Adrian Olivier,

Sunday 26 November – Sunday 3 December:

On Sunday morning, Sierra Leone witnessed a coup attempt in the capital of Freetown, including on a military barracks and an armoury. The coup attempt, in which active and retired soldiers participated, was put down and a nationwide curfew was imposed on Sunday. The President, Julius Maada Bio is “in full and complete control” of Sierra Leone. Thirteen soldiers loyal to the government were killed in the attack. In an address to the nation on Sunday, President Bio called on the West African country’s political and traditional leaders, as well as civil society, to work to preserve peace. On Monday, the streets of Freetown were nearly empty, with most shops shuttered and school children staying home. Security forces were still patrolling Freetown’s streets and controlling traffic at checkpoints.

On Monday, the truce between Israel and Hamas – which was set to expire on Monday – was renewed for a further two days to allow for further hostage and prisoner exchanges. The announcement was welcomed internationally. The truce ended on Friday and the war has resumed, with Hamas launching rockets into the Israeli city of Sderot and Israeli jets pummelling the Gaza Strip. 

On Monday, South Korea’s defence ministry said North Korea had started rebuilding guard posts and stationing heavy weapons along the border with South Korea. The guard posts were destroyed in 2018 following a military agreement designed to lower the risk of confrontation. North Korean troops had also been seen digging trenched along the border In a statement carried by the state-run KCNA news agency on Monday, North Korea’s foreign ministry dismissed condemnation of the satellite launch from the U.S. and nine other members of the UN security council. It said the launch was “a legal and just way to exercise its right to defend itself and thoroughly respond to and precisely monitor … serious military action by the U.S. and its followers”.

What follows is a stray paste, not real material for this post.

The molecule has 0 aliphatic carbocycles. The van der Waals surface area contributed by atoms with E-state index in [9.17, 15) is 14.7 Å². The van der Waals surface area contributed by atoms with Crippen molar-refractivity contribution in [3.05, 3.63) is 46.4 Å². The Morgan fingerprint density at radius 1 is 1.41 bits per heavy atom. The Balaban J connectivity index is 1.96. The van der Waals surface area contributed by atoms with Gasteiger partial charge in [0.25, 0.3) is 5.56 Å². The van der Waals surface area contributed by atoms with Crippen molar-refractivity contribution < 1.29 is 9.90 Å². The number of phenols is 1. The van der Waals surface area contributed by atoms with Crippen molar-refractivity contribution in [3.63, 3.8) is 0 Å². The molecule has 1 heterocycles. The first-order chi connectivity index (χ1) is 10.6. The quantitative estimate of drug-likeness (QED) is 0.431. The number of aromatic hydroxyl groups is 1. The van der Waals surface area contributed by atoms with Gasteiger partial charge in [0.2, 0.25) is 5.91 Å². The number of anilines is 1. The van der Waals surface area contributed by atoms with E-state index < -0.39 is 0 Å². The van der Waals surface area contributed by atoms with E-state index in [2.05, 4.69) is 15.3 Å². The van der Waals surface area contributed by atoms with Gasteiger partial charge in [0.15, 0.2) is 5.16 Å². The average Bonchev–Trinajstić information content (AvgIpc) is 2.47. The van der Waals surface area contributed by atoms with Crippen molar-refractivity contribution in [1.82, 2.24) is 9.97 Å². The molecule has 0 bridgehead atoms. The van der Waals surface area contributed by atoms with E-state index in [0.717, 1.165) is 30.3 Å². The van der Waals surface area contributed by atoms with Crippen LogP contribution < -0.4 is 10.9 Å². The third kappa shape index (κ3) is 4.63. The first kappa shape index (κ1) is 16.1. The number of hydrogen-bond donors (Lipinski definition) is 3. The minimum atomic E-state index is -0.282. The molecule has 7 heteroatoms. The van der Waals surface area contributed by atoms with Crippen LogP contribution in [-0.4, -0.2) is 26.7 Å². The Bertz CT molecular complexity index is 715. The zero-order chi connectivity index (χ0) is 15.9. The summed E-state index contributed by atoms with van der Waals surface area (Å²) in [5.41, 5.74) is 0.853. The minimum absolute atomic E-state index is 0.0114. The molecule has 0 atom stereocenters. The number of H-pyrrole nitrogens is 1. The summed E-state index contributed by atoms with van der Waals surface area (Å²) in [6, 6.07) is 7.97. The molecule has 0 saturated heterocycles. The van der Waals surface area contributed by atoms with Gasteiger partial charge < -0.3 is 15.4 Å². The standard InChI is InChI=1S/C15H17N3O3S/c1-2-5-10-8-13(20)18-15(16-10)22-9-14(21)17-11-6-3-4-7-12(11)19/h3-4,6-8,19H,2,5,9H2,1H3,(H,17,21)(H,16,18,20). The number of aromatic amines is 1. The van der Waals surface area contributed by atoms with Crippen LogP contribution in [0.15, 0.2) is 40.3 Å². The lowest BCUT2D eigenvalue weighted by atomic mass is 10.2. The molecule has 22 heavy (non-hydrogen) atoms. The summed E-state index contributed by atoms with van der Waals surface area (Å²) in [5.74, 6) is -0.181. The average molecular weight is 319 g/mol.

On Tuesday, Finland announced it would be temporarily closing its entire border with Russia within 24 hours after weeks of tensions between the countries over asylum seekers that Helsinki has labelled a “hybrid operation” by Moscow. The Finnish government said it would close Raja-Jooseppi in Lapland, its last remaining border crossing point with Russia, on Wednesday night. Eight other crossing points were closed earlier. The entirety of the land border between Finland and Russia is now closed until December 13. During the closure, asylum seekers will instead be directed to airports and ports. Announcing the move, the Finnish prime minister, Petteri Orpo, said: “This is Russia’s influence operation and we do not accept it.” The interior minister, Mari Rantanen, said: “Finland is the target of a Russian hybrid operation. This is a matter of national security.” Last week, at a Nordic-Baltic summit in Stockholm, Estonia claimed Russia was weaponising immigration on Europe’s eastern borders amid a rise in the number of asylum seekers trying to enter its own territory and Finland. Hanno Pevkur, Estonia’s defence minister, claimed the hundreds of people who had arrived at the borders of the two countries in recent weeks were part of a “fully state-orchestrated” operation by Moscow. The EU believes the latest incidents on the border could be part of a “hybrid” war being waged by Russia that uses non-military weapons including disinformation to destabilise Europe. On Friday, Finland announced a plan to build a border fence at a cost of 139 million euros. The planned border fence will stretch for a distance of 130 to 260 kilometres and will come with accompanying surveillance equipment and a patrol road as well. “In the assessment of the Finnish Border Guard, the changed security environment has made it necessary to construct a barrier fence along part of the eastern border,” the border guard said in a statement.